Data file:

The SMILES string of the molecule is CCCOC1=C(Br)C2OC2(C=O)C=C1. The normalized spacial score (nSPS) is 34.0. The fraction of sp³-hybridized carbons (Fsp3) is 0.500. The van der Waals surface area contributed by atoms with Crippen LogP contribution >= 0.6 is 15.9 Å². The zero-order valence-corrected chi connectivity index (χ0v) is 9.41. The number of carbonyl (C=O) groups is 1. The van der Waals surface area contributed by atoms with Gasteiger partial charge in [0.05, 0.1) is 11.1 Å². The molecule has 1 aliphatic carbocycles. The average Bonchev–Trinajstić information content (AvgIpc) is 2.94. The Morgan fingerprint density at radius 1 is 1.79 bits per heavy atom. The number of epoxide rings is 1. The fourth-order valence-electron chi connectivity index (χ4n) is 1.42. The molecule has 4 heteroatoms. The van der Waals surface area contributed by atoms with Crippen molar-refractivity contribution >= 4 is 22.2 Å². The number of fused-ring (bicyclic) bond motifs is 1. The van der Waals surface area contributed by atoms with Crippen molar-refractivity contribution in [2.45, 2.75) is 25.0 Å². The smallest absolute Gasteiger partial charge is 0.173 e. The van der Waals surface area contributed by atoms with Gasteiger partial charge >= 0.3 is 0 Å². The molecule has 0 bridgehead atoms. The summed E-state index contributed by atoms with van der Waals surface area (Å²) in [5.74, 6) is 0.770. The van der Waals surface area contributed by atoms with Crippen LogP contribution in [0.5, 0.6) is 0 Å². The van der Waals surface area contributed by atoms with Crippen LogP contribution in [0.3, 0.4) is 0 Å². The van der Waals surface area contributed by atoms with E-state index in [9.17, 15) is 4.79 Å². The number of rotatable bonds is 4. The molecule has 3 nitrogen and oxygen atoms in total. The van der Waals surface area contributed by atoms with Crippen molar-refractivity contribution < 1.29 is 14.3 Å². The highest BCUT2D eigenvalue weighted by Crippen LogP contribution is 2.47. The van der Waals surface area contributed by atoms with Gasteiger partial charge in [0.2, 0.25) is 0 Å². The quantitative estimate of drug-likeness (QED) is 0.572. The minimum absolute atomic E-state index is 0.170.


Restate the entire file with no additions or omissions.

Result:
The SMILES string of the molecule is CCCOC1=C(Br)C2OC2(C=O)C=C1. The normalized spacial score (nSPS) is 34.0. The fraction of sp³-hybridized carbons (Fsp3) is 0.500. The van der Waals surface area contributed by atoms with Crippen LogP contribution >= 0.6 is 15.9 Å². The zero-order valence-corrected chi connectivity index (χ0v) is 9.41. The number of carbonyl (C=O) groups is 1. The van der Waals surface area contributed by atoms with Gasteiger partial charge in [0.05, 0.1) is 11.1 Å². The molecule has 1 aliphatic carbocycles. The average Bonchev–Trinajstić information content (AvgIpc) is 2.94. The Morgan fingerprint density at radius 1 is 1.79 bits per heavy atom. The number of epoxide rings is 1. The fourth-order valence-electron chi connectivity index (χ4n) is 1.42. The molecule has 4 heteroatoms. The van der Waals surface area contributed by atoms with Crippen molar-refractivity contribution >= 4 is 22.2 Å². The number of fused-ring (bicyclic) bond motifs is 1. The van der Waals surface area contributed by atoms with Crippen molar-refractivity contribution in [2.45, 2.75) is 25.0 Å². The smallest absolute Gasteiger partial charge is 0.173 e. The van der Waals surface area contributed by atoms with Gasteiger partial charge >= 0.3 is 0 Å². The molecule has 0 bridgehead atoms. The summed E-state index contributed by atoms with van der Waals surface area (Å²) in [5.74, 6) is 0.770. The van der Waals surface area contributed by atoms with Crippen LogP contribution in [0.5, 0.6) is 0 Å². The van der Waals surface area contributed by atoms with Crippen LogP contribution in [0.3, 0.4) is 0 Å². The van der Waals surface area contributed by atoms with E-state index in [9.17, 15) is 4.79 Å². The number of rotatable bonds is 4. The molecule has 3 nitrogen and oxygen atoms in total. The van der Waals surface area contributed by atoms with Crippen molar-refractivity contribution < 1.29 is 14.3 Å². The highest BCUT2D eigenvalue weighted by Crippen LogP contribution is 2.47. The van der Waals surface area contributed by atoms with Gasteiger partial charge in [0.2, 0.25) is 0 Å². The quantitative estimate of drug-likeness (QED) is 0.572. The minimum absolute atomic E-state index is 0.170.